Tottenham a model for other Premier League clubs - David Ginola
LONDON -- David Ginola says other clubs should follow Tottenham's example on and off the pitch, as Spurs prepare for one of the biggest Premier League matches in their history.
Spurs enter Saturday's crunch North London derby with Arsenal in second place, three points shy of Leicester and three clear of their neighbours. A win would leave them in pole position to challenge the Foxes for a maiden Premier League title and finish above the Gunners for the first time since the 1994-95 season.
There is plenty to admire about the way manager Mauricio Pochettino has transformed Tottenham, who have the youngest squad in the Premier League and more British players than any other team.
Spurs' success under Pochettino has been based on a never-say-die attitude and a relentless work ethic, while off the field they are the only top-flight club to have made a profit over the last five years and have a new state-of-the-art stadium on the way.
And ex-Spur Ginola is full of admiration for the work of Pochettino and chairman Daniel Levy and says his other former clubs Newcastle and Aston Villa, both currently in the bottom three, could learn from Spurs.
"Being a Spurs fan, we've been waiting for this moment so long," Ginola said. "Being second in the league, playing Arsenal in third, being in contention for the title for the first time in the history of the Premier League. It's fantastic. A great achievement for Mauricio Pochettino, for the club, for Daniel Levy.
"You always point out things when they don't work but when something works, like they do at Spurs right now, not only the way that winning games is not the only issue, it's the way they do it.
"Last season we were complaining about the defensive side. Their goal difference is now plus 26. They are the best in the league. They defend better, they score goals up front, they've got a great goalkeeper. The mix of young lads is great.
"It's a perfect example for many clubs in the Premier League who would like to find a way to get better results. I was talking about Newcastle and Aston Villa, and this is something we should see even more. It is an example to follow."
Ginola featured in seven North London derbies in a three-year spell at Tottenham but he is convinced that Saturday's match will be different from any he played in.
"Playing Arsenal when you are second or third or whatever is a different game. The entire week is devoted and dedicated to playing the most important game for the fans.
"When I was there, I'm French -- I did not know the real meaning of playing in the North London derby. But when you are there you realise just watching and looking the fans in the eyes what it represents to win this game.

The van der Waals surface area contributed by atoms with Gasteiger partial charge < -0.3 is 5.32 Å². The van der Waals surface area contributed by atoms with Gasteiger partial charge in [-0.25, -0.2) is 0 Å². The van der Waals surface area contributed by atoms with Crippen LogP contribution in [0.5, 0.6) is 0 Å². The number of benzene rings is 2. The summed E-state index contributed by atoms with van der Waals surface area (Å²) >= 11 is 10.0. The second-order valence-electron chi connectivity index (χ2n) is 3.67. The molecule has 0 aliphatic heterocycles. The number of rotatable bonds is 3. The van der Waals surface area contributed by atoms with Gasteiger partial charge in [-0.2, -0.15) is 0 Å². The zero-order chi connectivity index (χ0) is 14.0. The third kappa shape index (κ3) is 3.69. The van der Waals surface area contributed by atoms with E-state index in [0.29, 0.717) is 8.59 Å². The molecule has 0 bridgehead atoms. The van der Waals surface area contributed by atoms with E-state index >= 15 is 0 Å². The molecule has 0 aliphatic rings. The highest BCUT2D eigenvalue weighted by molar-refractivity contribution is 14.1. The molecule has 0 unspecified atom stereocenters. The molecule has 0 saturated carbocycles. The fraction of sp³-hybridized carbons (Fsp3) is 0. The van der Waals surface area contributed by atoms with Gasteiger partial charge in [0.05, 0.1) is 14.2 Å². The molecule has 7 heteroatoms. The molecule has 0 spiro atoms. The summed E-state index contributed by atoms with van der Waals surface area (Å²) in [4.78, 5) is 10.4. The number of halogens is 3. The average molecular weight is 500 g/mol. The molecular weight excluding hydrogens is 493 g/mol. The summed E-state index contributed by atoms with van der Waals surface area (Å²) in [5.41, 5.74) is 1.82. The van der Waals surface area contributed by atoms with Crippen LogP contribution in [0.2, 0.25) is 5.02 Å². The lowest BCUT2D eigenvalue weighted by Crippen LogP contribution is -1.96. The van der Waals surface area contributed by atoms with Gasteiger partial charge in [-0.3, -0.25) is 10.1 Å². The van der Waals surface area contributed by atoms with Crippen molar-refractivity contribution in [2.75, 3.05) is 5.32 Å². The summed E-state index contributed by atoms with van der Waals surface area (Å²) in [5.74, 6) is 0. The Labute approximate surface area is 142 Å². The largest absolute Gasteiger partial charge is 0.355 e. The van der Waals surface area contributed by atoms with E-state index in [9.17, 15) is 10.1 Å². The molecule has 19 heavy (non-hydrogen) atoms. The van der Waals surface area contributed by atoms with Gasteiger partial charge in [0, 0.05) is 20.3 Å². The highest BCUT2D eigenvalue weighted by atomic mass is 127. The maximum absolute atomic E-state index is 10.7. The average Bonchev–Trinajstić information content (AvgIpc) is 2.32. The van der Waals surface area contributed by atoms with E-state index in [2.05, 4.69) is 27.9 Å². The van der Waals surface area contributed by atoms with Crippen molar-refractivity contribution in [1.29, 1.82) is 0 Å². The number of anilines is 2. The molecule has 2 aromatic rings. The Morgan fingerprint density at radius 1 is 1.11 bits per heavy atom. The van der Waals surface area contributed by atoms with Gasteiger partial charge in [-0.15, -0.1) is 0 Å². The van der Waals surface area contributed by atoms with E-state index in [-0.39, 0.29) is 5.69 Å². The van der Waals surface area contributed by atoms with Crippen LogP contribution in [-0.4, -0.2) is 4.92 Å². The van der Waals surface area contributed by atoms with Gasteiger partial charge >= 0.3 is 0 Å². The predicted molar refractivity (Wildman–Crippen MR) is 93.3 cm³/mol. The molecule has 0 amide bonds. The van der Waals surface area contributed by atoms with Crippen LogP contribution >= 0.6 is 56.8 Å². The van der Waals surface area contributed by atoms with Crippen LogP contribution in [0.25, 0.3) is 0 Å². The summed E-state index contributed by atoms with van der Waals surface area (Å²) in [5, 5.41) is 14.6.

"This season, on top of the important winning this game, is the title in itself. If you can beat Arsenal on Saturday and win the Premier League this season ... well it's going to be amazing."
The Frenchman, however, does not believe there is any more pressure than usual on the players.
"The pressure is always on. More than ever you have pressure there. Aston Villa is under pressure every weekend. They are bottom of the league. So when you are a top player, when you play in the Premier League, the pressure is always there. In training, in front of the media, every Saturday when you are playing games. The pressure is always there."
Ginola has previously revealed that Arsenal tried to sign him in 1995, hours before he joined Newcastle from Paris Saint-Germain. The 49-year-old, a mercurial winger is his pomp, said he had no regrets about the decision to turn down the Gunners, who would go on to win three league titles and four FA Cups in the next decade.
"I signed in the afternoon with [former Newcastle boss Kevin] Keegan and [former Arsenal chief executive] David Dein called me in the evening. But I'd gave my word and my word was worth more than anything else.
"In life you can have regrets. No sorrow. You can always look back at your career thinking, well I could have done this, been better, could have worked harder. But that's it. That's behind. Present time, the future, is something key. You need to look back for the mistakes you did, try to not make it again, it's probably the best case scenario you can get for the future."
Meanwhile, Pat Jennings, probably the only player in history to be considered a legend at both Spurs and Arsenal, says he has no split loyalties ahead of Saturday's match.
"Obviously, I want Spurs to win," said the former Northern Ireland goalkeeper, part of Bill Nicholson's legendary double-winners at Spurs.
"I was 23 years on the coaching staff at Spurs and 14 years a player. That's where my loyalties lie. Having said that, I had two four-year contracts at Arsenal. They were absolutely brilliant to me, so I'd never have a bad word to say about Arsenal either.
"I obviously want Tottenham to win the title, but if they can't win it, I want Arsenal. It's as simple as that."